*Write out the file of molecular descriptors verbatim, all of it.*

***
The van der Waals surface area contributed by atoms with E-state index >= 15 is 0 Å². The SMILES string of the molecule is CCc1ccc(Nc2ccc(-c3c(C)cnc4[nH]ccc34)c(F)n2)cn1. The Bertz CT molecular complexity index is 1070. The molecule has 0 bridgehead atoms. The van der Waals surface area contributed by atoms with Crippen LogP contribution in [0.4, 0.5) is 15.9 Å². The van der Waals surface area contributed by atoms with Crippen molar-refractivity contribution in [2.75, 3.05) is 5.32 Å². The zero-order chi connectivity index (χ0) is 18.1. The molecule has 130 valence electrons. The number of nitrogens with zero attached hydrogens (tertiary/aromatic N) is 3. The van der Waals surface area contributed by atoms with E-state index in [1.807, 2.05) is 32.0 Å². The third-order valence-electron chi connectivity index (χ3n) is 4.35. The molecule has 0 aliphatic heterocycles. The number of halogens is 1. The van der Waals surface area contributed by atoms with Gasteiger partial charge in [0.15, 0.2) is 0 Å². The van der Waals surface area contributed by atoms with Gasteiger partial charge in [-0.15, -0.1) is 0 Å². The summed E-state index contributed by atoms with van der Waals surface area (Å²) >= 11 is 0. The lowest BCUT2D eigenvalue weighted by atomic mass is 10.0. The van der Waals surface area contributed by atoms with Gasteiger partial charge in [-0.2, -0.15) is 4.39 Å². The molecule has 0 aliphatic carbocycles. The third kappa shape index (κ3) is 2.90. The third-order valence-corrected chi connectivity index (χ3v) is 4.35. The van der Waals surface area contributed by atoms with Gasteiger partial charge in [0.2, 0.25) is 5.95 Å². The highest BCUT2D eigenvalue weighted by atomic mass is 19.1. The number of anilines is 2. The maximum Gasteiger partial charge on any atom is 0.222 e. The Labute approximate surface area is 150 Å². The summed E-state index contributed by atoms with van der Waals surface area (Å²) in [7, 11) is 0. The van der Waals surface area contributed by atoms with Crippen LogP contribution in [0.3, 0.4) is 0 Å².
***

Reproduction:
The van der Waals surface area contributed by atoms with E-state index >= 15 is 0 Å². The SMILES string of the molecule is CCc1ccc(Nc2ccc(-c3c(C)cnc4[nH]ccc34)c(F)n2)cn1. The Bertz CT molecular complexity index is 1070. The molecule has 0 bridgehead atoms. The van der Waals surface area contributed by atoms with Crippen LogP contribution in [0.4, 0.5) is 15.9 Å². The van der Waals surface area contributed by atoms with Crippen molar-refractivity contribution in [2.75, 3.05) is 5.32 Å². The zero-order chi connectivity index (χ0) is 18.1. The molecule has 130 valence electrons. The number of nitrogens with zero attached hydrogens (tertiary/aromatic N) is 3. The van der Waals surface area contributed by atoms with E-state index in [1.807, 2.05) is 32.0 Å². The third-order valence-electron chi connectivity index (χ3n) is 4.35. The molecule has 0 aliphatic heterocycles. The number of halogens is 1. The van der Waals surface area contributed by atoms with Gasteiger partial charge in [0.15, 0.2) is 0 Å². The van der Waals surface area contributed by atoms with Gasteiger partial charge in [-0.15, -0.1) is 0 Å². The summed E-state index contributed by atoms with van der Waals surface area (Å²) >= 11 is 0. The lowest BCUT2D eigenvalue weighted by atomic mass is 10.0. The van der Waals surface area contributed by atoms with Gasteiger partial charge in [-0.2, -0.15) is 4.39 Å². The molecule has 0 aliphatic carbocycles. The third kappa shape index (κ3) is 2.90. The third-order valence-corrected chi connectivity index (χ3v) is 4.35. The van der Waals surface area contributed by atoms with Gasteiger partial charge in [0.2, 0.25) is 5.95 Å². The highest BCUT2D eigenvalue weighted by atomic mass is 19.1. The number of anilines is 2. The maximum Gasteiger partial charge on any atom is 0.222 e. The Labute approximate surface area is 150 Å². The summed E-state index contributed by atoms with van der Waals surface area (Å²) in [7, 11) is 0. The van der Waals surface area contributed by atoms with Crippen LogP contribution in [0.3, 0.4) is 0 Å².